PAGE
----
5. Return to the pan and simmer for at least 5 minutes, stirring constantly. Add the sugar and continue to simmer until the mixture reaches the consistency of a thick custard
  6. Cool, then gradually beat the custard into the butter
  7. Use some of the filling to sandwich the two cake layers together before using the rest to cover the top and sides
  8. Decorate with the whole and chopped brazil nuts
Adapted from The Guardian: Food & drink
H is for Home Harbinger http://hisforhomeblog.com/

Cakes & Bakes: Apricot dartois

Slice of home-made apricot dartois | H is for Home

I’ve been looking at a tin of apricots in our store cupboard for about 2 years. Every time I opened the door it said, “use me, use me”, but I always reached for something else. But not this week – it was finally the apricots’ time!

Frangipane ingredients | H is for Home Home-made frangipane | H is for Home

I decided on a recipe from Michel Roux’s Desserts: A Lifelong Passion and made an apricot dartois.

Ready-made puff pastry | H is for Home

Dartois is traditionally two layers of puff pastry with a sandwiched layer of frangipane or jam. It can occasionally contain a savoury filling.

Making an apricot dartois base | H is for Home

It’s quite a simple recipe – especially if you’re using ready-made puff pastry – and the pastry cutting is very straightforward too. Don’t be put off by the precision! The amount of frangipane made in the given recipe is HUGE! I halved the recipe (what’s half of 5 eggs? I just used 3 medium-sized ones) it still made half a kilo of the stuff. I set aside the 150 grams needed for the recipe then portioned up the rest into small lidded tubs and froze it all for use at a later date.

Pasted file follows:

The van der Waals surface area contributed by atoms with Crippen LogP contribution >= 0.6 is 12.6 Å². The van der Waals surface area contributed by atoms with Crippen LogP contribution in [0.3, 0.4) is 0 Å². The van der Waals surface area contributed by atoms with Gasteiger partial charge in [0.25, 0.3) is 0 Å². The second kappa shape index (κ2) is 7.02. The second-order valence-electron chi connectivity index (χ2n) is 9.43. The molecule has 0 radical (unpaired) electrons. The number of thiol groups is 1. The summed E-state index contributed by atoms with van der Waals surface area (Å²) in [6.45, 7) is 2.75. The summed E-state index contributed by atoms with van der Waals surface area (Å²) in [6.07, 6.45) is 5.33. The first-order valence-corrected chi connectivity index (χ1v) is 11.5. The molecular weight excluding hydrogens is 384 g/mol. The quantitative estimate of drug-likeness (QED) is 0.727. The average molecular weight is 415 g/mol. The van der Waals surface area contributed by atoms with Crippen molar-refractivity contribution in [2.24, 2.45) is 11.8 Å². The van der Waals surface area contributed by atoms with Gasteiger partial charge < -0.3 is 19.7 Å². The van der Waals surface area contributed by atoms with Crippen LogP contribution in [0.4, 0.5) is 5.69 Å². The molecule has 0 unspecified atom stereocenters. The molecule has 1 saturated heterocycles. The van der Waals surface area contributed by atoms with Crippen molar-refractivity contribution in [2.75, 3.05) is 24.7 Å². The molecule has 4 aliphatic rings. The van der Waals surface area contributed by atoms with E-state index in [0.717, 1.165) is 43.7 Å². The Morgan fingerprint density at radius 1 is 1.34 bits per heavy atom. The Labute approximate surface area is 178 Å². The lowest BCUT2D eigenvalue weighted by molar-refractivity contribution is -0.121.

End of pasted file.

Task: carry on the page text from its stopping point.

Making an apricot dartois pastry lid | H is for Home

The resulting dartois is very attractive and very delicious. I don’t think it would look out of place in a French patisserie’s shop window!

Uncooked apricot dartois | H is for Home

I used tinned apricots, but peaches, pears, plums or figs also work really well. If you’ve got fresh fruit, you can easily poach it beforehand in syrup.

Cooked home-made apricot dartois | H is for Home

Serve warm or cold with a fruit coulis, cream or ice cream.

Apricot dartois
Write a review
Print
For the frangipane [Makes 1.15kg/2lbs 10oz. I halved the recipe and still had enough for 3 portions]
  1. 250g/9oz butter, at room temperature
  2. 500g/1lb 2oz 'tant pour tant' (equal quantities of ground almonds and icing sugar sifted together)
  3. 50g/2oz plain flour
  4. 5 eggs
  5. 50ml/2 fl oz rum (optional)
For the dartois
  1. 1 500g pack of ready-made puff pastry (or you could make your own)
  2. 150g/5oz frangipane
  3. eggwash (1 egg yolk mixed with 1 soup spoon of milk and a pinch of salt)
  4. 1 tin apricot halves, drained (or you could poach your own)
  5. Icing sugar for dusting
  6.  
  7. Home-made apricot dartois ingredients
  8.  
To make the frangipane
  1. Beat the butter until very soft
  2. Still beating, add the tant pour tant and flour
  3. Add the eggs - one at a time - beating well between each addition until the frangipane is light an homogeneous
  4. Stir in the rum
To make the dartois
  1. On a lightly floured work surface, roll 225g/8oz of the pastry into a 27cm x 12cm/11" x 5" rectangle
  2. Roll this pastry around the rolling pin, then unroll it on to a baking sheet lightly dampened with cold water. Prick the pastry with a fork
  3. Using a spoon, spread the frangipane along the length of the pastry leaving a clear 2cm/¾" border on either side